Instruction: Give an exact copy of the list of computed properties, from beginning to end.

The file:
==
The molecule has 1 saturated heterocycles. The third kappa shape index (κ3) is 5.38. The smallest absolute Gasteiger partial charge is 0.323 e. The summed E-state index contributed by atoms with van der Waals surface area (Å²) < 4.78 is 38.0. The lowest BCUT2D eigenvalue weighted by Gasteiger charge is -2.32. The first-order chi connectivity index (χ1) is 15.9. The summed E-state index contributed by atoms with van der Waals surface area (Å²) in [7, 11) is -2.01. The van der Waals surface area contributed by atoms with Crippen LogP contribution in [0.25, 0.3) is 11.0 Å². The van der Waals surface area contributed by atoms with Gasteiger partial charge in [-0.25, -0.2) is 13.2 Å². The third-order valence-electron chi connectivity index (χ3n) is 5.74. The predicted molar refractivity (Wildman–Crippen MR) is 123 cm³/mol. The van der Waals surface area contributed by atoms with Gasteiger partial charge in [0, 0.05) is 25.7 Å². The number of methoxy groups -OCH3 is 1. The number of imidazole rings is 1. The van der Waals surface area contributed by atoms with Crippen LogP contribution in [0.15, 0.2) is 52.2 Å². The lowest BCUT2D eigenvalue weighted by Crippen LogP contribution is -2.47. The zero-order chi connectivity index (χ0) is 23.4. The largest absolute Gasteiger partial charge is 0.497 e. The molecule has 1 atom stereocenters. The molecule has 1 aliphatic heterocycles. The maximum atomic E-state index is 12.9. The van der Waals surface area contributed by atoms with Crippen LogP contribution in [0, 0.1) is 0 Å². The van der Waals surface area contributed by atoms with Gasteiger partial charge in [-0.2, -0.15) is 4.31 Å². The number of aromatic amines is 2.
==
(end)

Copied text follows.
The molecule has 1 saturated heterocycles. The third kappa shape index (κ3) is 5.38. The smallest absolute Gasteiger partial charge is 0.323 e. The summed E-state index contributed by atoms with van der Waals surface area (Å²) < 4.78 is 38.0. The lowest BCUT2D eigenvalue weighted by Gasteiger charge is -2.32. The first-order chi connectivity index (χ1) is 15.9. The summed E-state index contributed by atoms with van der Waals surface area (Å²) in [7, 11) is -2.01. The van der Waals surface area contributed by atoms with Crippen LogP contribution in [0.25, 0.3) is 11.0 Å². The van der Waals surface area contributed by atoms with Gasteiger partial charge in [-0.25, -0.2) is 13.2 Å². The third-order valence-electron chi connectivity index (χ3n) is 5.74. The predicted molar refractivity (Wildman–Crippen MR) is 123 cm³/mol. The van der Waals surface area contributed by atoms with Gasteiger partial charge in [0, 0.05) is 25.7 Å². The number of methoxy groups -OCH3 is 1. The number of imidazole rings is 1. The van der Waals surface area contributed by atoms with Crippen LogP contribution in [0.15, 0.2) is 52.2 Å². The lowest BCUT2D eigenvalue weighted by Crippen LogP contribution is -2.47. The zero-order chi connectivity index (χ0) is 23.4. The largest absolute Gasteiger partial charge is 0.497 e. The molecule has 1 atom stereocenters. The molecule has 1 aliphatic heterocycles. The maximum atomic E-state index is 12.9. The van der Waals surface area contributed by atoms with Crippen LogP contribution in [0, 0.1) is 0 Å². The van der Waals surface area contributed by atoms with Gasteiger partial charge in [-0.2, -0.15) is 4.31 Å². The number of aromatic amines is 2.